The Pursat Provincial Environment Department has issued a one-week deadline to more than 30 families to remove their dwellings, livestock and crops from a protected area in Phnom Samkos Wildlife Sanctuary which they illegally occupied.
Pan Morokot, provincial environment department director, yesterday said that in 2017 the 31 families had resettled, cleared forest land and put up boundary fences on more than 100 hectares of land in the sanctuary in Veal Veng district’s Stung Thmey village.
“The location where those people live is land which a royal decree put under the management of the Ministry of Environment and established as the Stung Thmey protected area for preservation,” he noted. “So, the resettlement of these 31 families goes against the Protected Areas Law.”
Mr Morokot said the department had asked the families to move out several times and offered to help them relocate in the past, but they stayed put.
He said the department has now given them seven days, from November 11 to 18, for them to remove their dwellings, livestock sheds, fences and crops and relocate to other locations on their own; failing which, it will take administrative measures to clear the locations in accordance with legal procedure.
“Once the deadline is over, the Pursat Provincial Department of Environment will take action to remove structures without any liability for loss and damage,” Mr Morokot said. “Any citizen who resists or goes against the decision will be punished in accordance with the law.”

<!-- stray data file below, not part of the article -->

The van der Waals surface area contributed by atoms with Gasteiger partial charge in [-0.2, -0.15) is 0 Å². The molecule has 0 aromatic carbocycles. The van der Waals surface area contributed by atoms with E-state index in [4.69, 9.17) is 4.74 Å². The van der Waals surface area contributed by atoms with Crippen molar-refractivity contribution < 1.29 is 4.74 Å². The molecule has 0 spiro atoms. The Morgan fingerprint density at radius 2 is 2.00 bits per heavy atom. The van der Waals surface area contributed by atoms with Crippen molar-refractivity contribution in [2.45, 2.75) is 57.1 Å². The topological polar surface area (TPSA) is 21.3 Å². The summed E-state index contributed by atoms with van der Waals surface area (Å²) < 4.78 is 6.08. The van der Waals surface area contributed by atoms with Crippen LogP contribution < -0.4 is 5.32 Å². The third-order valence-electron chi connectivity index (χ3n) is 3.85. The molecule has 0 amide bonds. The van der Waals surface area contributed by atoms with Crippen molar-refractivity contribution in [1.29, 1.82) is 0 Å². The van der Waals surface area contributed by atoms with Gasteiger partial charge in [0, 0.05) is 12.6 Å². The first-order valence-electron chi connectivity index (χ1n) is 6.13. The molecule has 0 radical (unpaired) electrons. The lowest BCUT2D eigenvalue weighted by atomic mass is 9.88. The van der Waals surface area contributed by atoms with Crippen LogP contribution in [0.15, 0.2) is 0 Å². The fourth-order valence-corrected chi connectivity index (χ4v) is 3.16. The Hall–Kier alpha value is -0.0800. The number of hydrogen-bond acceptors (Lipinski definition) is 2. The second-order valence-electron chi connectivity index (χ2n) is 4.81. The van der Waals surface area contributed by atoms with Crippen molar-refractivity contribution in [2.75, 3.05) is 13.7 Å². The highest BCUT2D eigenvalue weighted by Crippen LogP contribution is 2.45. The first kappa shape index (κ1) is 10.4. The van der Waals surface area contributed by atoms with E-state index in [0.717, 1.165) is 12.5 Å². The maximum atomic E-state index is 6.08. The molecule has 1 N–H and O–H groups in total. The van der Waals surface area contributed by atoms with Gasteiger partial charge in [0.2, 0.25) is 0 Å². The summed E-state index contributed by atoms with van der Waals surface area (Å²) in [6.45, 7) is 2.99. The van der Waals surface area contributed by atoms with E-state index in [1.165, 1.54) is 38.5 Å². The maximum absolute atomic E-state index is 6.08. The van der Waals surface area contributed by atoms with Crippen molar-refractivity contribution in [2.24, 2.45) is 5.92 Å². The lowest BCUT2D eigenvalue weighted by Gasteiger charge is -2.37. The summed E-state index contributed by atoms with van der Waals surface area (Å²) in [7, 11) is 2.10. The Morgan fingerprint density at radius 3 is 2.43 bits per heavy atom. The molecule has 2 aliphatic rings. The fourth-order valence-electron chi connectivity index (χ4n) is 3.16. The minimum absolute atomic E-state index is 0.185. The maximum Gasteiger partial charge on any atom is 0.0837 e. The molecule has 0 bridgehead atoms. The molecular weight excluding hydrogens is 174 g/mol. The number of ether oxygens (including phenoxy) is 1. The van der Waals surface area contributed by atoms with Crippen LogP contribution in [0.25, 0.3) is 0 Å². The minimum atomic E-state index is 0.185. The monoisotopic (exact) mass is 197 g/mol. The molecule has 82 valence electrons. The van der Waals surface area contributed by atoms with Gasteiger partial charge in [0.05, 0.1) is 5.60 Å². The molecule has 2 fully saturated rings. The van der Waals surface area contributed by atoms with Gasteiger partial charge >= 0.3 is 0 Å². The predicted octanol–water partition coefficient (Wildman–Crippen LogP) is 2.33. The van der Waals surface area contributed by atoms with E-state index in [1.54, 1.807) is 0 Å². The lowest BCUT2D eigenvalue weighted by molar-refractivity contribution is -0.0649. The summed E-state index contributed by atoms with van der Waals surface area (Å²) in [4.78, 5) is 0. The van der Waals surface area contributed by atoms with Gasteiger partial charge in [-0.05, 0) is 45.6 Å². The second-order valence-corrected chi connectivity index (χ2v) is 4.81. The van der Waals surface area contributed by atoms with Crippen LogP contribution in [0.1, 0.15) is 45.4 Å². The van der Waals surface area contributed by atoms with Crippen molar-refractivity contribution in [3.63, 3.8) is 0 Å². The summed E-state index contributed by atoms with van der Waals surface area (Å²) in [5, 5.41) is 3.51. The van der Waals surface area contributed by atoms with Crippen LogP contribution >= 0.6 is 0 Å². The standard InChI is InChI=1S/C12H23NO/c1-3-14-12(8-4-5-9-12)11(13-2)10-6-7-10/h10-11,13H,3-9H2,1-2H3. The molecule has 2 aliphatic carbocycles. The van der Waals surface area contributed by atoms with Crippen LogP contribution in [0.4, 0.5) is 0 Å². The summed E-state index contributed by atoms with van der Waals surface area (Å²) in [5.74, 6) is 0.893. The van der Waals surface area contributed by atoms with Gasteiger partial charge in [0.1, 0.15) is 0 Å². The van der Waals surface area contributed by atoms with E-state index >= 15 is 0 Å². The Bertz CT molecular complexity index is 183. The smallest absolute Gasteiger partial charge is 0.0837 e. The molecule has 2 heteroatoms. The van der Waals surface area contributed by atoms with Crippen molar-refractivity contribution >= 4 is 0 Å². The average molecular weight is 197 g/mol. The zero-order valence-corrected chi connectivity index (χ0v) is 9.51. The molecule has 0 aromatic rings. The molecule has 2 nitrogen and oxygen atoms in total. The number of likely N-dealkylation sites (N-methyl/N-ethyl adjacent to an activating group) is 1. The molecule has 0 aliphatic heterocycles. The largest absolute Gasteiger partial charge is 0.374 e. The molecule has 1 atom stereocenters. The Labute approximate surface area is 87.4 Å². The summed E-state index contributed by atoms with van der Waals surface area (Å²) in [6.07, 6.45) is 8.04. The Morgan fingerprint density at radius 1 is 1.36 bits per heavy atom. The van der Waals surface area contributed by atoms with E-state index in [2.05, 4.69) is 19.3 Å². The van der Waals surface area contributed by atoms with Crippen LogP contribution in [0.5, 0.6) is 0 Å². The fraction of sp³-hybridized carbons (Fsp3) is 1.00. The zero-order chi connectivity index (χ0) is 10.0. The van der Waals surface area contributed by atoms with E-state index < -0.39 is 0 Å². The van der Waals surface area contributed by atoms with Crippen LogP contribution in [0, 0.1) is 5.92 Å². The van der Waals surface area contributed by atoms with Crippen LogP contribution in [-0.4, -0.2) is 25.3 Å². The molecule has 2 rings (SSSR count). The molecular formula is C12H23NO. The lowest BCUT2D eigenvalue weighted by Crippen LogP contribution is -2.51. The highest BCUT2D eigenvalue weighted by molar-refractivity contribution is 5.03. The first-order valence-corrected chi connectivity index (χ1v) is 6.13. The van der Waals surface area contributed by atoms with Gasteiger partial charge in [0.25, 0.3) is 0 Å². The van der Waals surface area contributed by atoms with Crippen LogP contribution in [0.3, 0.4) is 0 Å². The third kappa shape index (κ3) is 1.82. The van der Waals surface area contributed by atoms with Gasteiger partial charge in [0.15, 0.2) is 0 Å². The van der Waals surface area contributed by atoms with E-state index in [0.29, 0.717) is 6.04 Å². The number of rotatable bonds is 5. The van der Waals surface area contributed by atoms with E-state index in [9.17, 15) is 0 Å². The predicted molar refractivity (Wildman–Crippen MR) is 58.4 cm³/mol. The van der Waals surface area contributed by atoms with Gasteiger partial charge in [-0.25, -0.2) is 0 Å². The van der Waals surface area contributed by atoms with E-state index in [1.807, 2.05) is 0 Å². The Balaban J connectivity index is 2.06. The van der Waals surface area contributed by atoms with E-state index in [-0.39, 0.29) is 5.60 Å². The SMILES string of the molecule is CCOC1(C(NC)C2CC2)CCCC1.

He said the families are migrants from other provinces such as Battambang, Pailin and Prey Veng who occupied the area with the help of brokers.
Mr Morokot noted that provincial authorities had previously arrested a broker and four to five accomplices following court orders and they have been charged and detained in prison.
Ham Te, a representative of the Stung Thmey protected area community and the 31 families, could not be reached for comment yesterday.
Sam Chankea, Kampong Chhnang and Pursat provincial coordinator of rights group Adhoc, yesterday expressed support for the provincial environment department’s action if the families are actually living in protected areas.
“We support having action taken against them if they actually violated laws to grab land in the protected area,” he said. “At the same time, I would also like to request the provincial authorities, as well as the Environment Department, to carry out an investigation to find out if there are really poor people who have never violated any laws and have no land to live on.”
“The provincial authorities should grant them Social Land Concessions if this is the case,” Mr Chankea added.